Current Issue

Volume 23

About the cover:  Sea ice floes in Fram Strait (Arctic Ocean) photographed in 2014 during a helicopter flight to one of the ice floes sampled and studied by Laukert et al. in Letter 2220. Most of these ice floes originated in the central Arctic Ocean and were transported to Fram Strait via the Transpolar Drift, a wind-driven sea ice and surface water current that connects the Siberian Shelf Seas to the North Atlantic. The new study shows that their marine origin and spatiotemporal evolution can be reconstructed by radiogenic neodymium isotopes due to the incorporation of marine εNd signatures into the sea ice and their preservation during ice drift.
Photograph credit: Ilka Peeken. Download high-resolution cover.

Origin of radiogenic 129Xe variations in carbonaceous chondrites
Abstract:
Carbonaceous chondrites are pristine witnesses of the formation of the solar system. Among them, the carbon-rich Tarda and Tagish Lake meteorites are thought to have sampled very distant regions of the outer circumsolar disk (Hiroi et al., 2001

Hiroi, T., Zolensky, M.E., Pieters, C.M. (2001) The Tagish Lake Meteorite: A Possible Sample from a D-Type Asteroid. Science 293, 2234–2236. https://doi.org/10.1126/science.1063734

). Here, we show that their noble gas isotopic compositions (especially 129Xe excesses) are similar, implying their formation in comparable environments. Combined with literature data, we show that the radiogenic excesses of 129Xe relative to solar wind in carbonaceous chondrites define anti-correlations with their respective iodine and carbon contents. These trends do not result from the heterogeneous distribution of 129I in the disk but rather evidence a xenon dilution effect; the radiogenic 129Xe excesses being dominated by trapped xenon in the most carbon-rich carbonaceous chondrites. Our data also suggest that both Tarda and Tagish Lake accreted beyond 10 astronomical units, in regions of the disk that were cold enough for CO2 to condense.

G. Avice, M.M.M. Meier, Y. Marrocchi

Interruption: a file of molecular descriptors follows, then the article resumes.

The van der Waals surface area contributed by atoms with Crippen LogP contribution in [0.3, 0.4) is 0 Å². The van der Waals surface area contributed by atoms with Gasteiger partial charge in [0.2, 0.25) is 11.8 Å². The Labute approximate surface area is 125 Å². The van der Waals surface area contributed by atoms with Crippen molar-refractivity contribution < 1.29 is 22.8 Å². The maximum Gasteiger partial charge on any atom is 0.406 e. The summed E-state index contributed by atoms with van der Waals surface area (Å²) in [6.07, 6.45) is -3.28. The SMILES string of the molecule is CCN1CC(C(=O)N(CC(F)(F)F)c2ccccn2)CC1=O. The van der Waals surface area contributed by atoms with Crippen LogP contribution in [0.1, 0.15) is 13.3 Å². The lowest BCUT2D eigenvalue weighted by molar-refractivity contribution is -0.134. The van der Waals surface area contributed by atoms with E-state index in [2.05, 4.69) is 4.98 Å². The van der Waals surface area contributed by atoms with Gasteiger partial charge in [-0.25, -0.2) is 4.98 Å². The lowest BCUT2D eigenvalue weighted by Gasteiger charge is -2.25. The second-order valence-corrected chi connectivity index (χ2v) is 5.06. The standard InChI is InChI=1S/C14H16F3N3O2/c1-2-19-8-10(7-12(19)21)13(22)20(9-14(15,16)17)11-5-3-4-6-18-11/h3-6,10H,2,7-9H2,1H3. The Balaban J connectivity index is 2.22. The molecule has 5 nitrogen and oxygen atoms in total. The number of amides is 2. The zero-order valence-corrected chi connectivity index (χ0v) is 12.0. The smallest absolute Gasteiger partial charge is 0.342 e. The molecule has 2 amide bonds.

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Geochem. Persp. Let. (2022) 23, 1–4 | https://doi.org/10.7185/geochemlet.2228 | Published 23 August 2022

Corrigendum to “Equilibrium olivine-melt Mg isotopic fractionation explains high δ26Mg values in arc lavas” by Liu et al., 2022
Abstract:

X.-N. Liu, R.C. Hin, C.D. Coath, M. van Soest, E. Melekhova, T. Elliott

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Geochem. Persp. Let. (2022) 23, 5–5 | https://doi.org/10.7185/geochemlet.2226cor | Published 24 August 2022

Iron isotope evidence of an impact origin for main-group pallasites
Abstract:
Despite decades of work, the origin of pallasite meteorites has remained enigmatic. Long thought to be samples of the core-mantle boundary of differentiated asteroids, more recent studies have suggested a range of mechanisms for pallasite formation. These include olivine-metal mixing during a planetesimal collision and the intrusion of over-pressured core liquids into a planetesimal mantle. Establishing if the olivine and metal that comprise pallasites were once equilibrated at high temperature remains key to discriminating between these hypotheses. To this end, we determined the iron isotope compositions of olivine and metal in eleven main-group pallasites and found, in all cases, that olivine is isotopically lighter than metal. To interpret these data, we constrained the olivine-metal equilibrium Fe isotope fractionation with ab initio calculations and high temperature experiments. These independent approaches show that olivine preferentially incorporates the heavy isotopes of iron relative to metal. Our results demonstrate that pallasitic olivine and metal never achieved isotopic equilibrium with respect to iron. This precludes extended cooling at high temperature and is best reconciled with an impact origin for the main-group pallasites.